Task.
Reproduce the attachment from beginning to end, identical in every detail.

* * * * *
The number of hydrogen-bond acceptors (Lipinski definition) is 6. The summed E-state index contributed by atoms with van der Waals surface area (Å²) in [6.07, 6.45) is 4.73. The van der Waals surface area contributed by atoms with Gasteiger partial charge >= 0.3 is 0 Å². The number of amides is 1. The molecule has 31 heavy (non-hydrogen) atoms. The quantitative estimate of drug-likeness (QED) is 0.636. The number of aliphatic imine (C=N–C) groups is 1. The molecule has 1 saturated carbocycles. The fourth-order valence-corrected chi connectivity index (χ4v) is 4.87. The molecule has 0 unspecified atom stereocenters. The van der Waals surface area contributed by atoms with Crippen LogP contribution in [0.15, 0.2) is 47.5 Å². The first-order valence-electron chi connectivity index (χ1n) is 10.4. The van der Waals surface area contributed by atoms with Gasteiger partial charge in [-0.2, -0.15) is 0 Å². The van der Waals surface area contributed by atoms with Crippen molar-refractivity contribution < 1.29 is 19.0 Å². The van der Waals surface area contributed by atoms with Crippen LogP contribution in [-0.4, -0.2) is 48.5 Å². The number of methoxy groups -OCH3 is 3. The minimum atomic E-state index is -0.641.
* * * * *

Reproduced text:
The number of hydrogen-bond acceptors (Lipinski definition) is 6. The summed E-state index contributed by atoms with van der Waals surface area (Å²) in [6.07, 6.45) is 4.73. The van der Waals surface area contributed by atoms with Gasteiger partial charge >= 0.3 is 0 Å². The number of amides is 1. The molecule has 31 heavy (non-hydrogen) atoms. The quantitative estimate of drug-likeness (QED) is 0.636. The number of aliphatic imine (C=N–C) groups is 1. The molecule has 1 saturated carbocycles. The fourth-order valence-corrected chi connectivity index (χ4v) is 4.87. The molecule has 0 unspecified atom stereocenters. The van der Waals surface area contributed by atoms with Crippen LogP contribution in [0.15, 0.2) is 47.5 Å². The first-order valence-electron chi connectivity index (χ1n) is 10.4. The van der Waals surface area contributed by atoms with Gasteiger partial charge in [-0.2, -0.15) is 0 Å². The van der Waals surface area contributed by atoms with Crippen molar-refractivity contribution < 1.29 is 19.0 Å². The van der Waals surface area contributed by atoms with Crippen LogP contribution in [-0.4, -0.2) is 48.5 Å². The number of methoxy groups -OCH3 is 3. The minimum atomic E-state index is -0.641.